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Amgen Scholars: Announcements of Opportunity

Below are Announcements of Opportunity posted by Caltech faculty for the Amgen Scholars program.

Announcements of Opportunity are posted as they are received. Please check back regularly for new AO submissions! Remember: This is just one way that you can go about identifying a suitable project and/or mentor. For additional tips on identifying a mentor click here.

Please remember:

  • Students pursuing Amgen must be U.S. citizens, U.S. permanent residents, or students with DACA status.
  • Students pursuing Amgen must complete the 10-week program from June 18 - August 23, 2024. Students must commit to these dates. No exceptions will be made.
  • Accepted students must live in provided Caltech housing.

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Project:  Simulating multiwavelength emission from tidal disruption events and predictions for ongoing and future surveys
Discipline:  Astronomy
Mentor:  Vikram Ravi, Professor, (PMA),
AO Contact:  Jean Somalwar,
Background:  It is thought that most or all galaxies host a massive black hole in their centers. In some cases, the black hole is actively accreting surrounding matter, causing it to produce detectable emission. However, many of these black holes are in a quiescent state, making it very difficult to find them and study their properties. One key method of identifying quiescent black holes in distant galaxies is through searches for tidal disruption events (TDEs). TDEs occur when a star ventures within the tidal radius of a massive black hole and is shredded, eventually triggering accretion onto the black hole. They produce bright flares across the multiwavelength spectrum on ~month timescales. Wide-field, cadenced surveys are discovering samples of TDEs in the X-ray, optical, IR, and radio. TDEs selected at different wavelengths appear to evolve differently, likely due to a number of factors. Importantly, dust obscuration will play a significant role, although the selection effects imposed by dust extinction have not been fully explored. In this project, we will use simple models of TDE accretion and emission to assess the role in which dust will affect TDE samples detected at different wavelengths, to make predictions for the types of TDEs expected to be detectable by future surveys, and to propose optimal bands at which TDE searches should be performed.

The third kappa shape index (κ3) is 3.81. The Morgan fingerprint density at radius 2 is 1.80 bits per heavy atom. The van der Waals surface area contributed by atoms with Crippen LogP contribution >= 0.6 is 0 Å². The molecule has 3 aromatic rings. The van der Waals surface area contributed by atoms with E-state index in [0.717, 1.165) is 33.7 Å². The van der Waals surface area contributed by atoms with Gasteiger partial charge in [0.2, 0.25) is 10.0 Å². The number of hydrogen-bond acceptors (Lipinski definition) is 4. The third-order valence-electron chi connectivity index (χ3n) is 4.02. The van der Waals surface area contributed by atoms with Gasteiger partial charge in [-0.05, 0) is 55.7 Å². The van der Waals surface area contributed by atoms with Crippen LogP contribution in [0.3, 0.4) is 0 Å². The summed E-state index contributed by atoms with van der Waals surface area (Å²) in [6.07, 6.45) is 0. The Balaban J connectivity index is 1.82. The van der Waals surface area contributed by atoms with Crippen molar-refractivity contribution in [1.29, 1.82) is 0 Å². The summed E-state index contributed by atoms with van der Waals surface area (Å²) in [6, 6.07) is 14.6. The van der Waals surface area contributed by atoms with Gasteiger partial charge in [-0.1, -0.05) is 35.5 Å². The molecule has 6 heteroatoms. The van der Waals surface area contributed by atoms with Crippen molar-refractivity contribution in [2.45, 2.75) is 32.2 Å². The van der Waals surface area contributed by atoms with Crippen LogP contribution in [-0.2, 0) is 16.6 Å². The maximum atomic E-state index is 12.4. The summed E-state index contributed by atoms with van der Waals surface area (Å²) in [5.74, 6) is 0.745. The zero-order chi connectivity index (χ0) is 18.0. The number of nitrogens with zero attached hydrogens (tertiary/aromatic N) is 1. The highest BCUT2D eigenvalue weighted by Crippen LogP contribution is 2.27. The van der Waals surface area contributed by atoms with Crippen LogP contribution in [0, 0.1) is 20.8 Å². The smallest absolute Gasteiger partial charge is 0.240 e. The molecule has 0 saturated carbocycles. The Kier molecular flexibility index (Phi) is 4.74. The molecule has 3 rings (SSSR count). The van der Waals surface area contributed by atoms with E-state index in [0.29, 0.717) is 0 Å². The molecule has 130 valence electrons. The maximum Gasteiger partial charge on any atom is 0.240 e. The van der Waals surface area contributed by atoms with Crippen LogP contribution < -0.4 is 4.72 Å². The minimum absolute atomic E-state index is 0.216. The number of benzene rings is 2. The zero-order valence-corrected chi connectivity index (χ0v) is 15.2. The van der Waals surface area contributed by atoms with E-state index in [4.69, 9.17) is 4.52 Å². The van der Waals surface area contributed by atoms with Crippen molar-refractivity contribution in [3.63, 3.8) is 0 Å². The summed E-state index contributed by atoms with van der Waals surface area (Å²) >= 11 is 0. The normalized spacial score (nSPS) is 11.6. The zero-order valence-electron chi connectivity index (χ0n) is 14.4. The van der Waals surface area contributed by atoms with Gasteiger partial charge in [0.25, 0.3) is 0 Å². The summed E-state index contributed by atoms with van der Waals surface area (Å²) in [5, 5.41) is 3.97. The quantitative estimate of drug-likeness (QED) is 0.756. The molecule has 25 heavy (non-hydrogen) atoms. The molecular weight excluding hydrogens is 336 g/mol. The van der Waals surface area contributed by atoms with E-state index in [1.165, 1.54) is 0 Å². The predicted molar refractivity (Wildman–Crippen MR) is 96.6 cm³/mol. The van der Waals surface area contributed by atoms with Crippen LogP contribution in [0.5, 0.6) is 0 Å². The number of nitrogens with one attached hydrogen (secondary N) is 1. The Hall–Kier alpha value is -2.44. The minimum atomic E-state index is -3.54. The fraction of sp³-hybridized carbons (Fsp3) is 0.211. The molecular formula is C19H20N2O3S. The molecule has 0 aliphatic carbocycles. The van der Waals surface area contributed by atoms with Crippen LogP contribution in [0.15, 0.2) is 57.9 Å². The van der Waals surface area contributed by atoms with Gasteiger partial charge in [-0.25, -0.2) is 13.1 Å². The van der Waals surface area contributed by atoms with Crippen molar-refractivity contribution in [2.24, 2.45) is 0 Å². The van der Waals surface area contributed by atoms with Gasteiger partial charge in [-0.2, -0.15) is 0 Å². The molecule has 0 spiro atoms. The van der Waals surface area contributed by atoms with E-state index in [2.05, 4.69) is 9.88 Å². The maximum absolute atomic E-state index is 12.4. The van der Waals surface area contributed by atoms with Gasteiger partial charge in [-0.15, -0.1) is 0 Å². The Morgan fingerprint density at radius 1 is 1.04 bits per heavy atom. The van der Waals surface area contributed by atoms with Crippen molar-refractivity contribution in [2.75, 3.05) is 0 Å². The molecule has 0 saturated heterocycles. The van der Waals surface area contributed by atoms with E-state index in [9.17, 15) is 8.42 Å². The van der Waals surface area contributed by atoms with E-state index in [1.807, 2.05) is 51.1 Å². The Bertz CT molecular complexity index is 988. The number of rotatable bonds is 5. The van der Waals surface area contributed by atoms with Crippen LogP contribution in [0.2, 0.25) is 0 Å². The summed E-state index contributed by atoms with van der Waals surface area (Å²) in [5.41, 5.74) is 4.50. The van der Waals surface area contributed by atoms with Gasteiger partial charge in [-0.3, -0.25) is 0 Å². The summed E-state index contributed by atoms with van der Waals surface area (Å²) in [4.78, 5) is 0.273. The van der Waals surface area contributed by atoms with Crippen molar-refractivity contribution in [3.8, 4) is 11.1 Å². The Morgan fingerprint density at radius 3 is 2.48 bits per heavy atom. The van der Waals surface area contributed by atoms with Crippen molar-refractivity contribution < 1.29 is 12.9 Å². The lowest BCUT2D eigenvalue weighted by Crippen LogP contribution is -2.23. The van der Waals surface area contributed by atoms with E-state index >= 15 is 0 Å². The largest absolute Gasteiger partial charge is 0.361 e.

Description:  For this project, the student will use a simple model of TDE accretion and emission to predict the observable X-ray, optical, IR, and radio lightcurves as a function of the geometry and density of the dust surrounding a massive black hole. The student will first need to study the physics of emission due to massive black hole accretion and how that emission propagates through and heats the surrounding dust. The student will develop a mathematical model for the UV, optical, IR, and radio emission expected, which they will use to create a computer program that can generate plots of the emission at each wavelength as a function of time for different dust geometries and densities. The student will also test how varied assumptions about black hole accretion will change the results. The student will use parameters for common surveys to identify the range of parameter space each survey will be sensitive to, and to identify any gaps in parameter space that are currently undetectable.
References:  Please copy and paste this link in a new browser tab
Student Requirements:  Coding experience (preferably python), Ay20, Ay104 strongly recommended. Familiarity with basic radiative processes is also recommended.
Programs:  This AO can be done under the following programs:

  Program    Available To
       SURF    both Caltech and non-Caltech students 

Click on a program name for program info and application requirements.

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